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Hirusha Viraj
Hirusha Viraj

Troubleshooting Split APKs: Why They Are Not Compatible with the Current Device with ABIs x86 and What to Do


- How split APKs work on Android devices - The difference between split APKs and app bundles H2: What are ABIs and why do they matter? - Introduction to ABIs and their role in native code execution - The supported ABIs for Android devices - The difference between ABIs and instruction sets H2: What does it mean when none of the 1 split apks are compatible with the current device with abis x86? - The possible causes of this error message - The possible solutions to this error message - The best practices to avoid this error message H2: Conclusion - A summary of the main points of the article - A call to action for the readers H2: FAQs - A list of five frequently asked questions and their answers Table 2. Article with HTML formatting What are split APKs and why do they matter?




If you are an Android developer or user, you might have encountered the term "split APKs" at some point. But what are split APKs and why do they matter? In this article, we will explain what split APKs are, how they work on Android devices, and how they differ from app bundles. We will also discuss what it means when none of the 1 split apks are compatible with the current device with abis x86, and how to fix this issue.


Introduction to split APKs and their benefits




Split APKs are a way of creating multiple APK files that contain only the code and resources specific to each device configuration, such as screen density or CPU architecture. This way, users can download only the parts of the app that they need, reducing the app size and saving bandwidth and storage space. Split APKs also allow developers to update parts of the app independently, without affecting other parts.




but none of the 1 split apks are compatible with the current device with abis x86



How split APKs work on Android devices




Split APKs are very similar to regular APKs they include compiled DEX bytecode, resources, and an Android manifest. However, the Android platform is able to treat multiple installed split APKs as a single app. Different types of split APKs include:


  • Base APK: This is the main APK file that contains the core functionality and common resources of the app. It is required for every device.



  • Configuration APK: This is an optional APK file that contains resources for a specific device configuration, such as language, screen density, or CPU architecture. For example, there can be a configuration APK for Spanish language, another one for high-density screens, and another one for ARM-based CPUs.



  • Dynamic feature APK: This is an optional APK file that contains code and resources for a specific feature of the app that can be downloaded on demand. For example, there can be a dynamic feature APK for a camera feature, another one for a map feature, and another one for a payment feature.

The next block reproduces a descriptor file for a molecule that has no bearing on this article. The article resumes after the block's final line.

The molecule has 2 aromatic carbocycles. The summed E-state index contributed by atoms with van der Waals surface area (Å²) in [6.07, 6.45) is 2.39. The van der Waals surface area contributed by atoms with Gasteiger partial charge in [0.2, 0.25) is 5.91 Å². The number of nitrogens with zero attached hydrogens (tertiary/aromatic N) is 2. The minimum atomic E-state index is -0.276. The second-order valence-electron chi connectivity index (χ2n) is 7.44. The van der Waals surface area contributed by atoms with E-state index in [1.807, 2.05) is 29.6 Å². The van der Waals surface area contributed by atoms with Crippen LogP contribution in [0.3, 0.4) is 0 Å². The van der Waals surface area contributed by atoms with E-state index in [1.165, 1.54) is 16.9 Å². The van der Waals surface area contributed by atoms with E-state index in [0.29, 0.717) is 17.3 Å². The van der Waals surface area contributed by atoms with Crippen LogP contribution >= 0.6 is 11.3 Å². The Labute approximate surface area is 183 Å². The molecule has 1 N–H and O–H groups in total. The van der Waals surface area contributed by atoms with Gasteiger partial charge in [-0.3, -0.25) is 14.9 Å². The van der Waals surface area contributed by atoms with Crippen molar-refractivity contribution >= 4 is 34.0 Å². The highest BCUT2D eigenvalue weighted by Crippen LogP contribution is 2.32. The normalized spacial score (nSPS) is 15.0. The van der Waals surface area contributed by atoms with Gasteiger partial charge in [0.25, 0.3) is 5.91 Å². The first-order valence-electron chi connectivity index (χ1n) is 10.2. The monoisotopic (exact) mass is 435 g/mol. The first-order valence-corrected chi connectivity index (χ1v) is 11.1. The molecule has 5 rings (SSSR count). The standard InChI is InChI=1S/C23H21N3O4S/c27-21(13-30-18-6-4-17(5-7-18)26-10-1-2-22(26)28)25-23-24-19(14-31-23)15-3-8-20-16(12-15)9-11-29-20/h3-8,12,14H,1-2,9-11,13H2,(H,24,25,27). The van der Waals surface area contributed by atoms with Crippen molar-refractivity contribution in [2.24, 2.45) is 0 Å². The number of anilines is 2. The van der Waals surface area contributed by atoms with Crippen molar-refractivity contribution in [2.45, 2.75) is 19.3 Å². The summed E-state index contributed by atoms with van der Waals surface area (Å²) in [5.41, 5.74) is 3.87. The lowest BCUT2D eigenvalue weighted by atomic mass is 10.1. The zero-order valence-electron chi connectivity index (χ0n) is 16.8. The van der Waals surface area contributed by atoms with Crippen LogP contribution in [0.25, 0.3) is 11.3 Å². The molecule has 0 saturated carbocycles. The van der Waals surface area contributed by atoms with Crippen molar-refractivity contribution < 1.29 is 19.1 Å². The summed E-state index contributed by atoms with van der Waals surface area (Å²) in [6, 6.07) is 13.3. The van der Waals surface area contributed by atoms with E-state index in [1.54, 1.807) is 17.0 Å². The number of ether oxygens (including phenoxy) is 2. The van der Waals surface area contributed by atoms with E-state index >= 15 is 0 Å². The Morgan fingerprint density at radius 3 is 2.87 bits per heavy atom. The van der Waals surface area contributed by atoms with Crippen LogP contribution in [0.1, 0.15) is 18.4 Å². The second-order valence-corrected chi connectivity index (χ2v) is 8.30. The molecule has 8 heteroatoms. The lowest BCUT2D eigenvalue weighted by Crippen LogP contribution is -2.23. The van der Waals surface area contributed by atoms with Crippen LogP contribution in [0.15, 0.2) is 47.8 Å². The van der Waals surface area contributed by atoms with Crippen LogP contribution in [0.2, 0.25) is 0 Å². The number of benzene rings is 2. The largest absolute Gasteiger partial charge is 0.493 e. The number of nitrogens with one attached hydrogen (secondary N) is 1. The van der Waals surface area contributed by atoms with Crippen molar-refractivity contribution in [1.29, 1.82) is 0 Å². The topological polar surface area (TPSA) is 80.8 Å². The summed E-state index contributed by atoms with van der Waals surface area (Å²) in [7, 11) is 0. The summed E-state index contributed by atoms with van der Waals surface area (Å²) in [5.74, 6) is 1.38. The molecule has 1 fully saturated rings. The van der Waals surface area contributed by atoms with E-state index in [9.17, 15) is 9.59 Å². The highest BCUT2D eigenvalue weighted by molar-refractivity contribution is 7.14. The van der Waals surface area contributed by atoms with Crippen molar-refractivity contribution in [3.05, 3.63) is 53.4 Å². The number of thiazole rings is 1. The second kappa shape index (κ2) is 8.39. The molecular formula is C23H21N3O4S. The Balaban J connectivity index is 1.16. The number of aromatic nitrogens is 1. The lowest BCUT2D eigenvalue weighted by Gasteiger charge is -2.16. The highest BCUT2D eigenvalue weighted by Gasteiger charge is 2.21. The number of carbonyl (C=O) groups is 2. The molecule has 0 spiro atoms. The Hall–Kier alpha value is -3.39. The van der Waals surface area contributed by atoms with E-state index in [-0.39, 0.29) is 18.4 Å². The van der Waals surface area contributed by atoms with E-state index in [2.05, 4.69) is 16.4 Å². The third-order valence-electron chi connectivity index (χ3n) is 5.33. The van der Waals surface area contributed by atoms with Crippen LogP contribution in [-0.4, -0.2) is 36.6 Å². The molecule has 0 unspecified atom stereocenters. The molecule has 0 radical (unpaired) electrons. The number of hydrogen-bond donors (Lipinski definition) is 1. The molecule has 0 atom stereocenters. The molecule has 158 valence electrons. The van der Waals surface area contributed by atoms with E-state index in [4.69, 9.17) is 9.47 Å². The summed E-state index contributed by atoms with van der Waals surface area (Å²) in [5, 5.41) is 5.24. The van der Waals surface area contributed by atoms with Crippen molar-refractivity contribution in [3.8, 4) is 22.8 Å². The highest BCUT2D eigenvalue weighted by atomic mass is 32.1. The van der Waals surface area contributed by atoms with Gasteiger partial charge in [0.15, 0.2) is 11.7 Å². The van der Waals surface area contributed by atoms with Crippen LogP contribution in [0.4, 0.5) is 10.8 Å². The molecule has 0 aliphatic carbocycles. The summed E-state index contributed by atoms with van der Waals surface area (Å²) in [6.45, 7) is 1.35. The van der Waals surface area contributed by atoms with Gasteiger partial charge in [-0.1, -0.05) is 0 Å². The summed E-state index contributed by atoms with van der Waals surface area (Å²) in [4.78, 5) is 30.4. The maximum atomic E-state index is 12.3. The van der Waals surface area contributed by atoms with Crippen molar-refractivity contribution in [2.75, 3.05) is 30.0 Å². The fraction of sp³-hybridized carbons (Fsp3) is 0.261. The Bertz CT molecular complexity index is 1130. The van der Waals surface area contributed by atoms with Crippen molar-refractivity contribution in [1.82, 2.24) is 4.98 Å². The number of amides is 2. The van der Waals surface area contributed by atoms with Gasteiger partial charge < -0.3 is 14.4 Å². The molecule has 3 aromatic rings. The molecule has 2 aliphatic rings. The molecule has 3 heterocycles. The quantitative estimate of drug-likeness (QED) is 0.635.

The Android platform uses a mechanism called to install or uninstall dynamic feature APKs on demand.


The difference between split APKs and app bundles




You might be wondering how split APKs differ from app bundles, which are also a way of creating optimized APK files for different device configurations. The main difference is that app bundles are not directly installable on devices they are a publishing format that Google Play uses to generate and serve optimized APK files for each user's device configuration. App bundles also require Google Play signing, which means that developers have to upload their app signing key to Google Play.


Split APKs, on the other hand, are directly installable on devices they are a distribution format that developers can use to create and manage multiple APK files themselves. Split APKs do not require Google Play signing, which means that developers can keep their app signing key locally.


The advantage of app bundles is that they simplify the process of creating and publishing multiple APK files developers only have to upload one app bundle file to Google Play, and Google Play takes care of generating and serving optimized APK files for each user's device configuration. App bundles also support advanced features such as , which allow developers to customize how and when their app's features and assets are downloaded to devices.


The advantage of split APKs is that they give developers more control and flexibility over creating and distributing multiple APK files developers can use their own tools and methods to generate and serve split APKs, and they can also support devices that do not have Google Play installed. Split APKs also support features such as , which allow developers to create app experiences that can be launched instantly or run on wearable devices.